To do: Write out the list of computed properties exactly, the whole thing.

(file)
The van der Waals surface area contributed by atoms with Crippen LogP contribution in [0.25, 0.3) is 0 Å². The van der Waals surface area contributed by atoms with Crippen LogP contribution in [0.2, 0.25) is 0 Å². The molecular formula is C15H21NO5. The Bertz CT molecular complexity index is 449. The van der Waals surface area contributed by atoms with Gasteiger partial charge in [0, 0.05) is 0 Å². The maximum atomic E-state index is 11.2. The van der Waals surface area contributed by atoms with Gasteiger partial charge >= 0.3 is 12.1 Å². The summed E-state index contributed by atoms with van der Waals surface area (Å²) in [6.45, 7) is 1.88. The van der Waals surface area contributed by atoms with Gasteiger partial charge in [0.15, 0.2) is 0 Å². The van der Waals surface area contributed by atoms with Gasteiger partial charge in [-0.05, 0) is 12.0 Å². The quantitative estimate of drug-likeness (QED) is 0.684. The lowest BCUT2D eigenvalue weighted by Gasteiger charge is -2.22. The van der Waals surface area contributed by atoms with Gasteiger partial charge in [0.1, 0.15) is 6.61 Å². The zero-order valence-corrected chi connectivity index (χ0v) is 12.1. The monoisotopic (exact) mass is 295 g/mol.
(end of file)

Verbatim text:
The van der Waals surface area contributed by atoms with Crippen LogP contribution in [0.25, 0.3) is 0 Å². The van der Waals surface area contributed by atoms with Crippen LogP contribution in [0.2, 0.25) is 0 Å². The molecular formula is C15H21NO5. The Bertz CT molecular complexity index is 449. The van der Waals surface area contributed by atoms with Gasteiger partial charge in [0, 0.05) is 0 Å². The maximum atomic E-state index is 11.2. The van der Waals surface area contributed by atoms with Gasteiger partial charge >= 0.3 is 12.1 Å². The summed E-state index contributed by atoms with van der Waals surface area (Å²) in [6.45, 7) is 1.88. The van der Waals surface area contributed by atoms with Gasteiger partial charge in [0.15, 0.2) is 0 Å². The van der Waals surface area contributed by atoms with Gasteiger partial charge in [-0.05, 0) is 12.0 Å². The quantitative estimate of drug-likeness (QED) is 0.684. The lowest BCUT2D eigenvalue weighted by Gasteiger charge is -2.22. The van der Waals surface area contributed by atoms with Gasteiger partial charge in [0.1, 0.15) is 6.61 Å². The zero-order valence-corrected chi connectivity index (χ0v) is 12.1. The monoisotopic (exact) mass is 295 g/mol.